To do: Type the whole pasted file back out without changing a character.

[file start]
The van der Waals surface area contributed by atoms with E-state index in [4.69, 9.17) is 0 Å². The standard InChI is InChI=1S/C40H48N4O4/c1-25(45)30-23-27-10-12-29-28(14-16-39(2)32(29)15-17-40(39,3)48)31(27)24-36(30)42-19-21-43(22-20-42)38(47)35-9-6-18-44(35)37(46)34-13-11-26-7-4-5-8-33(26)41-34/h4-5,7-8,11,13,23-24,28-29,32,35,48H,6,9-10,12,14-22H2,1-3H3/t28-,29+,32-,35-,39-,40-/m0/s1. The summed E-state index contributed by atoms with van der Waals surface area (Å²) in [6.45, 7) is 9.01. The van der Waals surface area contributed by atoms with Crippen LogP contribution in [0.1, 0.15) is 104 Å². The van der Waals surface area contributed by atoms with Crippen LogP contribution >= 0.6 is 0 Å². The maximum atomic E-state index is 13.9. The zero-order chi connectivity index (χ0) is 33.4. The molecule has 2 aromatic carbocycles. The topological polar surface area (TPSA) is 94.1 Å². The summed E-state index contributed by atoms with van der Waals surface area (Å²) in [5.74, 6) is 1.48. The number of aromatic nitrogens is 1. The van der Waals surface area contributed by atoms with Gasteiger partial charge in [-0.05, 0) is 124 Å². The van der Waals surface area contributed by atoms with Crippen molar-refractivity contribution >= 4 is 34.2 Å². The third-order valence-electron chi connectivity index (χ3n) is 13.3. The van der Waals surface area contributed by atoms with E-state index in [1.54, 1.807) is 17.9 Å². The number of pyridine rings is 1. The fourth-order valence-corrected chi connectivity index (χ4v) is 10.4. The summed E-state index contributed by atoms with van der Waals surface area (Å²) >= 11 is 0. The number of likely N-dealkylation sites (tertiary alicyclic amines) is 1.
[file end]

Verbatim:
The van der Waals surface area contributed by atoms with E-state index in [4.69, 9.17) is 0 Å². The standard InChI is InChI=1S/C40H48N4O4/c1-25(45)30-23-27-10-12-29-28(14-16-39(2)32(29)15-17-40(39,3)48)31(27)24-36(30)42-19-21-43(22-20-42)38(47)35-9-6-18-44(35)37(46)34-13-11-26-7-4-5-8-33(26)41-34/h4-5,7-8,11,13,23-24,28-29,32,35,48H,6,9-10,12,14-22H2,1-3H3/t28-,29+,32-,35-,39-,40-/m0/s1. The summed E-state index contributed by atoms with van der Waals surface area (Å²) in [6.45, 7) is 9.01. The van der Waals surface area contributed by atoms with Crippen LogP contribution in [0.1, 0.15) is 104 Å². The van der Waals surface area contributed by atoms with Crippen LogP contribution >= 0.6 is 0 Å². The maximum atomic E-state index is 13.9. The zero-order chi connectivity index (χ0) is 33.4. The molecule has 2 aromatic carbocycles. The topological polar surface area (TPSA) is 94.1 Å². The summed E-state index contributed by atoms with van der Waals surface area (Å²) in [5.74, 6) is 1.48. The number of aromatic nitrogens is 1. The van der Waals surface area contributed by atoms with Gasteiger partial charge in [-0.05, 0) is 124 Å². The van der Waals surface area contributed by atoms with Crippen molar-refractivity contribution >= 4 is 34.2 Å². The third-order valence-electron chi connectivity index (χ3n) is 13.3. The van der Waals surface area contributed by atoms with E-state index in [1.54, 1.807) is 17.9 Å². The number of pyridine rings is 1. The fourth-order valence-corrected chi connectivity index (χ4v) is 10.4. The summed E-state index contributed by atoms with van der Waals surface area (Å²) >= 11 is 0. The number of likely N-dealkylation sites (tertiary alicyclic amines) is 1.